UNIVERSITY STUDENT ISSUE

How we got these survey results

At some schools, all we had to do was ask. Others were less forthcoming.

SANDY FARRAN June 26 2006
UNIVERSITY STUDENT ISSUE

How we got these survey results

At some schools, all we had to do was ask. Others were less forthcoming.

SANDY FARRAN June 26 2006

How we got these survey results

UNIVERSITY STUDENT ISSUE

At some schools, all we had to do was ask. Others were less forthcoming.

In February, when Maclean’s editors began to lay the groundwork for this issue, the intention was to make the Maclean’s University Graduate Survey its centrepiece. That plan hit a hurdle when several large Canadian universities declined to participate. Their withdrawal sparked a number of others to follow suit. University officials gave a myriad of reasons for not participating: allegedly flawed methodology; concern that the participation rate in a similar study in 2004 was too low; time constraints; survey fatigue. Others said that they were in favour of the Maclean’s survey in principle—and had previously lobbied for its creation—but worried that with many large universities known to do poorly on student satisfaction not participating, these otherwise mid-level performers would find themselves relegated to the bottom of a reduced pile. It was a domino effect.

At Maclean’s, there were choices that had to be made. Potential university students want to know what the experts—their peers at university—have to say about their experience. And Maclean’s had promised to put out an issue doing just that.

After dozens of meetings and conversations with senior university officials across the country, one reason kept popping up among many of the schools opposed to the Maclean’s survey: most universities already participate in the Canadian Undergraduate Survey Consortium (CUSC) and/or the National Survey of Student Engagement (NSSE). They’re extremely valuable surveys, but their findings are largely for senior university administrator eyes only. Last April, Maclean’s decided to change that.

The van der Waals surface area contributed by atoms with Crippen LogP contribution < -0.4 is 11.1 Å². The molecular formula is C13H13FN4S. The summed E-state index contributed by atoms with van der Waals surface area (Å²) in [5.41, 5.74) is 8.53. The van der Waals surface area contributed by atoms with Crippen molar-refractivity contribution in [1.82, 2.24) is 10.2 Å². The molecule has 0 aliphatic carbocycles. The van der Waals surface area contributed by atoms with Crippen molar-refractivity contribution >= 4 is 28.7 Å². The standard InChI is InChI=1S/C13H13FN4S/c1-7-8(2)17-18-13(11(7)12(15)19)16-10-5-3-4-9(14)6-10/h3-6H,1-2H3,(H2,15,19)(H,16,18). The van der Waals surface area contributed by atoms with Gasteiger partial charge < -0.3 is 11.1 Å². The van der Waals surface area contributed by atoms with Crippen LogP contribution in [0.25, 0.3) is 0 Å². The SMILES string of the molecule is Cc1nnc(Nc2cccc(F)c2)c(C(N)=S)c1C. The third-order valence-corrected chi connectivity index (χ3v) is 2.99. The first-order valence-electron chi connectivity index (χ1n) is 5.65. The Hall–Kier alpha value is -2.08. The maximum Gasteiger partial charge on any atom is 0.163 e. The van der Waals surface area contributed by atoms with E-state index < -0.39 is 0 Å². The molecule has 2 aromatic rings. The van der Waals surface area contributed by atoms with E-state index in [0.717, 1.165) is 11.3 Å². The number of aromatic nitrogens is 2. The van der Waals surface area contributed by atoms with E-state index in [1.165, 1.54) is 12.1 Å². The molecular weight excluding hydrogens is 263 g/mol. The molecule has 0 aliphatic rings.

Some universities have long been open about their results. UBC, Victoria, Winnipeg, New Brunswick, and Regina already had their CUSC results online. Some other universities posted summaries or benchmarks of NSSE or CUSC on their websites, at a level of detail that ranged from very useful to almost useless. Many universities posted almost no results. Anyone trying to compare how students at universities X, Y and Z had responded to surveys would

likely have come up empty-handed.

When Maclean’s asked for the release of several key questions from NSSE and CUSC, several institutions provided the information without hesitation: Brock, Acadia, SFU, Nipissing, UNBC, Queen’s, Waterloo and Wilfrid Laurier. Several others disclosed their results after some debate.

Others flatly refused. This included New Brunswick, which declined to release its NSSE data and even requested that Maclean’s not publish its CUSC data—even though it was already on their website. Conversely, after initially balking at the information request, U of T, along with Alberta, Calgary and McMaster, jointly announced they would be making all of their NSSE information public. But U of T balked at releasing its CUSC data, which was only conducted on U of T’s Scarborough campus. University officials said they were concerned that Maclean’s would attribute the CUSC results for U of T Scarborough to the entire university.

All provinces have freedom of information and protection of privacy (FIPPA) legislation, and as of this spring, in seven out of 10 provinces, the legislation applied to universities. Even in provinces not covered by FIPPA, universities generally have voluntary internal codes of conduct that mandate transparency and public release of information.

To get NSSE and CUSC data that universities declined to release, Maclean ’s filed 22 freedom of information requests in six provinces. Some universities responded by immediately posting the results to their websites. In this case, the requests were withdrawn. In other instances, Maclean’s never heard from the university’s FIPPA coordinator, though legislation requires that requests be acknowledged within 30 days. In such cases, Maclean’s filed a formal review to the information and privacy commissioner.

As of June 16, results from half of the universities to which we filed FIPPA requests had been provided to Maclean’s, either by the universities or by a FIPPA coordinator. The remaining requests are still making their way through the legal process. When CUSC and NSSE results for the missing schools are made public, Maclean’s will be publishing them and posting them on our website at www.macleans.ca/university. M

SANDY FARRAN